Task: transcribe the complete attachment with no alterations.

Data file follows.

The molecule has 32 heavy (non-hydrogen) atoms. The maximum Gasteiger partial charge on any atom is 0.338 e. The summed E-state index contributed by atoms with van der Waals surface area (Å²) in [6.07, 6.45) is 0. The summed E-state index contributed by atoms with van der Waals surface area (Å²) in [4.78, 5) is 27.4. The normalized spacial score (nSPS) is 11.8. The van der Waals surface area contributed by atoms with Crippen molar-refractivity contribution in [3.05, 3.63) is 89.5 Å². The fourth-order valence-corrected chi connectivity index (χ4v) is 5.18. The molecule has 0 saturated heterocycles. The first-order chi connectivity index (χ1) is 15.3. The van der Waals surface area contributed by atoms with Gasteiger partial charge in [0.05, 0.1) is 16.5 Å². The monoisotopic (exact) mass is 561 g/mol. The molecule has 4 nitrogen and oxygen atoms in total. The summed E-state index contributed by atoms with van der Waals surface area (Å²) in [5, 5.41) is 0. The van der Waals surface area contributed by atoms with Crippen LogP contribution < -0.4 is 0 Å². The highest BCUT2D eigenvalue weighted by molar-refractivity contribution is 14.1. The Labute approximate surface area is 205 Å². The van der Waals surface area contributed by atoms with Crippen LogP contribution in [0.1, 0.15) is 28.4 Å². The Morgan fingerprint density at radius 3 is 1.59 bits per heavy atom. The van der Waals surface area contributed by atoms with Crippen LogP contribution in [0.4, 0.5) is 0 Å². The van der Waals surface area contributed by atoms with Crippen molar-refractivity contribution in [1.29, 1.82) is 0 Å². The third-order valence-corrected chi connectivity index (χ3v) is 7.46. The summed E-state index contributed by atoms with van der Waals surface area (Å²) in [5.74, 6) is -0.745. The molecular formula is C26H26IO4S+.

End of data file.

The molecule has 32 heavy (non-hydrogen) atoms. The maximum Gasteiger partial charge on any atom is 0.338 e. The summed E-state index contributed by atoms with van der Waals surface area (Å²) in [6.07, 6.45) is 0. The summed E-state index contributed by atoms with van der Waals surface area (Å²) in [4.78, 5) is 27.4. The normalized spacial score (nSPS) is 11.8. The van der Waals surface area contributed by atoms with Crippen molar-refractivity contribution in [3.05, 3.63) is 89.5 Å². The fourth-order valence-corrected chi connectivity index (χ4v) is 5.18. The molecule has 0 saturated heterocycles. The first-order chi connectivity index (χ1) is 15.3. The van der Waals surface area contributed by atoms with Gasteiger partial charge in [0.05, 0.1) is 16.5 Å². The monoisotopic (exact) mass is 561 g/mol. The molecule has 4 nitrogen and oxygen atoms in total. The summed E-state index contributed by atoms with van der Waals surface area (Å²) in [5, 5.41) is 0. The van der Waals surface area contributed by atoms with Crippen LogP contribution < -0.4 is 0 Å². The highest BCUT2D eigenvalue weighted by molar-refractivity contribution is 14.1. The Labute approximate surface area is 205 Å². The van der Waals surface area contributed by atoms with Crippen LogP contribution in [0.1, 0.15) is 28.4 Å². The Morgan fingerprint density at radius 3 is 1.59 bits per heavy atom. The van der Waals surface area contributed by atoms with Crippen LogP contribution in [0.4, 0.5) is 0 Å². The van der Waals surface area contributed by atoms with Crippen molar-refractivity contribution in [1.29, 1.82) is 0 Å². The third-order valence-corrected chi connectivity index (χ3v) is 7.46. The summed E-state index contributed by atoms with van der Waals surface area (Å²) in [5.74, 6) is -0.745. The molecular formula is C26H26IO4S+.